Here is a step-by-step example of how chunks of wool turn into something super cute. (Some steps are bigger than others.) I shared this picture a while back on my facebook page, but now I get to describe what you are seeing.here) and the chunks of wool roving that I have gathered for the project. There is a large portion of core wool, some light brown for the beak and feet, white and black for the eyes, and teal for the body of the owl.
Steps 2-6: In these steps I create the base shape for the owl with the core wool and the 6-needle tool. Here I gather and shape the wool with my hands before I begin stabbing it. I roll, gather, stab, roll, gather, stab until all the wool is felted into the base shape.
Steps 7-9: Now it's time to cover the base with the actual color for the owl. This part can be tricky, because we don't want any bald spots. The more you stab the wool, the tighter the fibers become, which means they can eventually pull apart to reveal bald spots. Our little owl doesn't want that...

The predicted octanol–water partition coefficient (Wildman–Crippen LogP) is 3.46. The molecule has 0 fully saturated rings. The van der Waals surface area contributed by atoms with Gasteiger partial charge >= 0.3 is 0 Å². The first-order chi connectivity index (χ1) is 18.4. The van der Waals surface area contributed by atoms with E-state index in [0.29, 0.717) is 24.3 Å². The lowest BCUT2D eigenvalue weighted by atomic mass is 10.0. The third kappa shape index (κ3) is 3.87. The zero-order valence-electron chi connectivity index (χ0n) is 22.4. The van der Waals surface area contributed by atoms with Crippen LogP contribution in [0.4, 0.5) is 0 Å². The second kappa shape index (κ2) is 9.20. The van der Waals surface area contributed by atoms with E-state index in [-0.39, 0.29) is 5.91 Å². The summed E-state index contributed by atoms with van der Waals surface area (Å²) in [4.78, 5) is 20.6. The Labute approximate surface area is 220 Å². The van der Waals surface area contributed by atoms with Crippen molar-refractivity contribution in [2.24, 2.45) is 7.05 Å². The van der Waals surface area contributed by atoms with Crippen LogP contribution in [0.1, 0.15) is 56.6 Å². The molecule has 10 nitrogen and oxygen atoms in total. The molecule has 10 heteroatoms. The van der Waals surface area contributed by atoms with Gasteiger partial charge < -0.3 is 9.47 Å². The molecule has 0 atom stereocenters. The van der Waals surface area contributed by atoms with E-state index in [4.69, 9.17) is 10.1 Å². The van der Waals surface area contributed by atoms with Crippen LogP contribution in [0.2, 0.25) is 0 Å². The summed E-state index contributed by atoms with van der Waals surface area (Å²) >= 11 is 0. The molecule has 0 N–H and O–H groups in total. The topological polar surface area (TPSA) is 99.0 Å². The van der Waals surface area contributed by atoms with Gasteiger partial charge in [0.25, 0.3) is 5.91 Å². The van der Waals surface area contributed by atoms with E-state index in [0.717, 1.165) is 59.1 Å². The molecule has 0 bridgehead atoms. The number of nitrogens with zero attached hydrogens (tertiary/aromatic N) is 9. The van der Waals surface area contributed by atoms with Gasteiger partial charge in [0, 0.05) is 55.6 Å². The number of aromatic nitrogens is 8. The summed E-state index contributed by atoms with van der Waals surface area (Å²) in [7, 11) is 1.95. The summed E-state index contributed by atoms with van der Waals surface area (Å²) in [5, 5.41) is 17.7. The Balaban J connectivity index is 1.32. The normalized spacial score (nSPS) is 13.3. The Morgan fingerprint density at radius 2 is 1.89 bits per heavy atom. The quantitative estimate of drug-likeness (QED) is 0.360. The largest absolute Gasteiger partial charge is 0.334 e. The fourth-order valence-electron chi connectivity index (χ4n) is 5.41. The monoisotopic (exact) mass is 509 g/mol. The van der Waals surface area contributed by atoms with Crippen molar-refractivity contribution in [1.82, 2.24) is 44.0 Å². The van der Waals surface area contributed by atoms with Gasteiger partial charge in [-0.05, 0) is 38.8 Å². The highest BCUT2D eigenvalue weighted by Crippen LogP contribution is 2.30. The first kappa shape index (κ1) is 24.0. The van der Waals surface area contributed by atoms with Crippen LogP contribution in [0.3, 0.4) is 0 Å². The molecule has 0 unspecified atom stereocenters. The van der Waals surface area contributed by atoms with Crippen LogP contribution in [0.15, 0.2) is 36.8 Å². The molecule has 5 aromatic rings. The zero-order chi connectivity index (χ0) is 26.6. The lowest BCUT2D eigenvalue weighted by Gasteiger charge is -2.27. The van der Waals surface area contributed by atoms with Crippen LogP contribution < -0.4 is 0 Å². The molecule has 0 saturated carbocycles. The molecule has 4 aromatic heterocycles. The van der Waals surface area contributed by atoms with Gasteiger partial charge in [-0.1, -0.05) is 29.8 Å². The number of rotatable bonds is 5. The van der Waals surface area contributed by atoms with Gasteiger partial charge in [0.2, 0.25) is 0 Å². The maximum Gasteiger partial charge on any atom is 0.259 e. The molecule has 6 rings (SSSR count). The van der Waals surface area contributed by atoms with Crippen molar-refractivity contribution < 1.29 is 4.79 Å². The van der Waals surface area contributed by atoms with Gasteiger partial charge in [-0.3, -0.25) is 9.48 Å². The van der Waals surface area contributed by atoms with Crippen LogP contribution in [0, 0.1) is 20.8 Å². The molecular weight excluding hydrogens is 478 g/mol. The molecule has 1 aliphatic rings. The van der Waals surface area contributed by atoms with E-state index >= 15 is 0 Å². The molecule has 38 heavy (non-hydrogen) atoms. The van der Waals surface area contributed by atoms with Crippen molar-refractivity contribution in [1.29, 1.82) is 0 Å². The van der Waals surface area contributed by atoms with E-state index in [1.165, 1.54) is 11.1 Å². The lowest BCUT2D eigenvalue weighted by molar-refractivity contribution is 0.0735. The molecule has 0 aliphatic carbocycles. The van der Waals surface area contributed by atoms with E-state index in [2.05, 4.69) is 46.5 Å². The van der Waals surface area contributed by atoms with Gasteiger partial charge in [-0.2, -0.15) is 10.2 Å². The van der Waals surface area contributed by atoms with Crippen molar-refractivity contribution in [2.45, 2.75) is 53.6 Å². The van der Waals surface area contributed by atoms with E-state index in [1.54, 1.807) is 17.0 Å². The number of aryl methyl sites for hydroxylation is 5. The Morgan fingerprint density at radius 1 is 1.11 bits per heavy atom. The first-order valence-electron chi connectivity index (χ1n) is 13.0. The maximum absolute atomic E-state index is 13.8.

Step 10: After the body color is attached, I add another chunk of the same color for the owl's ear tufts. (The educator in me would like to speak up and say the feathers on some owl's heads are called ear tufts but are not actually ears. Owls' ears are located underneath feathers not too far from their eyes, much like where ours are positioned. They are also lopsided--one ear is higher than the other--which gives owl's impeccable hearing.) Thanks for indulging me.
Steps 11-12: It's time for the eyes! I like to have nice, clean lines in my felted designs, so sometimes even basic circles can be very time consuming. I use one needle for this and carefully poke and gather the white (then black) fibers to create evenly shaped circles. (The educator is now refraining from describing real owl eyes...)
Steps 13-14: Here I use the light brown for a cute little owl beak. Again, I use one needle to carefully sculpt a cute, little beak shape. (Did you know owls can't smell...?) Sorry, couldn't help it.
Step 15: Of course he needs little feet. Three toes in front and one in back. (Owl feet are extremely strong and they have super sharp talons on each toe to help catch their prey.) I'm no longer keeping the educator at bay, by the way.
Step 16: All done! Now he's ready to sit on a bookshelf or desk so he can watch over you and make you smile.